MEDICATIONS DON’T WORK IN PATIENTS WHO DON’T TAKE THEM

pill-1884775_960_720

A nurse patiently explains the benefits of prescription medication to a soon to be discharged patient. Only for the same patient to be readmitted a few weeks later not having taken the medication. Or they say they have but you suspect they haven’t.

Nurses are always seeing patients that suffer unexpected relapses or don’t get any better despite being sent home with medication in their luggage. People who take prescription medication take only half the number of prescribed doses. Medication non-adherence is when less than 80% of prescribed doses are taken.

TOO COMPLICATED

The reasons that patients cite for not taking medication is that it is too complicated or there are side effects.  In some countries, they may not be able to pay for the medication. Other reasons for non-adherence is confusion or they don’t have symptoms. Some people even think that taking medication is a sign of weakness.

NEGATIVE EMOTIONAL REACTIONS

Negative emotional reactions to medications are hard to change. The benefits of taking medication clearly outweigh the negatives as the negatives outcomes include death. The positive outcomes of medication adherence include an improvement in well being and living as long as possible.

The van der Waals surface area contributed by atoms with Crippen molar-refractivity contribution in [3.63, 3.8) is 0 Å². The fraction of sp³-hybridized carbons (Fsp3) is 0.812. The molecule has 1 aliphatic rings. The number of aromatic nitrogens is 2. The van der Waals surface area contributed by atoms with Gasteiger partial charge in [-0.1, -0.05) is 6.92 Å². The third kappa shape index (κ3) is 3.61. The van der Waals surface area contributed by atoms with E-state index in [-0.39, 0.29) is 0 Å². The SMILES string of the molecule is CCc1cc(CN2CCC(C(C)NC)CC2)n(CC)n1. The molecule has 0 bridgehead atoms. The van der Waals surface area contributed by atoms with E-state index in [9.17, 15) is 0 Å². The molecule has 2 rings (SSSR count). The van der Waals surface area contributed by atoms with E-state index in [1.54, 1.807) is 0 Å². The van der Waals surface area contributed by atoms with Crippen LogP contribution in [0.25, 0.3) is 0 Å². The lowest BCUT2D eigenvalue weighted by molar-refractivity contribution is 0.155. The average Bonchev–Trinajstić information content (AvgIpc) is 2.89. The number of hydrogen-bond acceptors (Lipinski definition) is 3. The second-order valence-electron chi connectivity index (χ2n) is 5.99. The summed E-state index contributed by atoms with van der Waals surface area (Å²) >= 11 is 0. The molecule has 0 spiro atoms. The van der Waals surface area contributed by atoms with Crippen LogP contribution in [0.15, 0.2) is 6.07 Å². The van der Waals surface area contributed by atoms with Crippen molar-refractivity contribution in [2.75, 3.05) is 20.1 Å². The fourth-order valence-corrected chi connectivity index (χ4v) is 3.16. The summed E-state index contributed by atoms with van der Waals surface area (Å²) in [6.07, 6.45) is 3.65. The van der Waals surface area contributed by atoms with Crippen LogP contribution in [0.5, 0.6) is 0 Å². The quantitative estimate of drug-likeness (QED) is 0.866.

All patients share the belief that they want to be free of whatever it is that afflicts them. It is that up to half of all patients disagree about how to get to that goal. A Surgeon General in the United States said it directly “Drugs (medication) don’t work in patients who don’t take them.” There are many reasons why patients don’t take medication.

LOW TECH SOLUTION

But the next time you discharge a patient and explain the benefits of the medication, you may want to suggest to put their medication next to their toothbrush. It’s a low tech reminder that everyone can do.

To learn more about medication adherence,

Ryan, Rebecca, et al. “Interventions to improve safe and effective medicines use by consumers: an overview of systematic reviews.” Cochrane Database of Systematic Reviews 4 (2014).